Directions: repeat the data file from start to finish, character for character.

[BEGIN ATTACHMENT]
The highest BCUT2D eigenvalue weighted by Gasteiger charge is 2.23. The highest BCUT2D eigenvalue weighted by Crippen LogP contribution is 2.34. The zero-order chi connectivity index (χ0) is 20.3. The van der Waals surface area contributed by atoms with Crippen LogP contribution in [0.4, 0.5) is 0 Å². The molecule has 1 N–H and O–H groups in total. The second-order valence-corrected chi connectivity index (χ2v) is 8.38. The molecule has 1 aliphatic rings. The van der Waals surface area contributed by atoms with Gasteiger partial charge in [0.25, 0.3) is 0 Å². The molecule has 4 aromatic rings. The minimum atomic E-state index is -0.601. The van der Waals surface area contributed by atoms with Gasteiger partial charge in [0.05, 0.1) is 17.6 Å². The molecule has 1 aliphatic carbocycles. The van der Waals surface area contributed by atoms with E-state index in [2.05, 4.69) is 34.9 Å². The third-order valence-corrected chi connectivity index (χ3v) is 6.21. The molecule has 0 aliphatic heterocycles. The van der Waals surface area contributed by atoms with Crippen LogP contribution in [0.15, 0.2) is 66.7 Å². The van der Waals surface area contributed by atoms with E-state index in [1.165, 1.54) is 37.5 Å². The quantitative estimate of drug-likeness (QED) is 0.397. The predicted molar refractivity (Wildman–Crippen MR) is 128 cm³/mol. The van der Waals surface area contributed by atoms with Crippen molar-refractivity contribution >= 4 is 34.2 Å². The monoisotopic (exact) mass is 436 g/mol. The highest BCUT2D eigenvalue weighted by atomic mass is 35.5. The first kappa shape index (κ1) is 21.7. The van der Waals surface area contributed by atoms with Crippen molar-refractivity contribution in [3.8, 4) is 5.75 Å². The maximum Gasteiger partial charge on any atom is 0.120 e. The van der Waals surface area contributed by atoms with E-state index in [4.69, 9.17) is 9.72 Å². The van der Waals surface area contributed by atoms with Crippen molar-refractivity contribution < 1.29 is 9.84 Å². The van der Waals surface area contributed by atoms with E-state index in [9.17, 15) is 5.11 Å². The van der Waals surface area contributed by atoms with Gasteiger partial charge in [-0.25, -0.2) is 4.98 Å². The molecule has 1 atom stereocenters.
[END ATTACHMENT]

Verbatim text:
The highest BCUT2D eigenvalue weighted by Gasteiger charge is 2.23. The highest BCUT2D eigenvalue weighted by Crippen LogP contribution is 2.34. The zero-order chi connectivity index (χ0) is 20.3. The van der Waals surface area contributed by atoms with Crippen LogP contribution in [0.4, 0.5) is 0 Å². The molecule has 1 N–H and O–H groups in total. The second-order valence-corrected chi connectivity index (χ2v) is 8.38. The molecule has 1 aliphatic rings. The van der Waals surface area contributed by atoms with Gasteiger partial charge in [0.25, 0.3) is 0 Å². The molecule has 4 aromatic rings. The minimum atomic E-state index is -0.601. The van der Waals surface area contributed by atoms with Gasteiger partial charge in [0.05, 0.1) is 17.6 Å². The molecule has 1 aliphatic carbocycles. The van der Waals surface area contributed by atoms with E-state index in [2.05, 4.69) is 34.9 Å². The third-order valence-corrected chi connectivity index (χ3v) is 6.21. The molecule has 0 aliphatic heterocycles. The van der Waals surface area contributed by atoms with Crippen LogP contribution in [0.15, 0.2) is 66.7 Å². The van der Waals surface area contributed by atoms with E-state index in [1.165, 1.54) is 37.5 Å². The quantitative estimate of drug-likeness (QED) is 0.397. The predicted molar refractivity (Wildman–Crippen MR) is 128 cm³/mol. The van der Waals surface area contributed by atoms with Crippen molar-refractivity contribution >= 4 is 34.2 Å². The monoisotopic (exact) mass is 436 g/mol. The highest BCUT2D eigenvalue weighted by atomic mass is 35.5. The first kappa shape index (κ1) is 21.7. The van der Waals surface area contributed by atoms with Crippen molar-refractivity contribution in [3.8, 4) is 5.75 Å². The maximum Gasteiger partial charge on any atom is 0.120 e. The van der Waals surface area contributed by atoms with E-state index in [4.69, 9.17) is 9.72 Å². The van der Waals surface area contributed by atoms with Crippen molar-refractivity contribution < 1.29 is 9.84 Å². The van der Waals surface area contributed by atoms with E-state index in [9.17, 15) is 5.11 Å². The van der Waals surface area contributed by atoms with Gasteiger partial charge in [-0.25, -0.2) is 4.98 Å². The molecule has 1 atom stereocenters.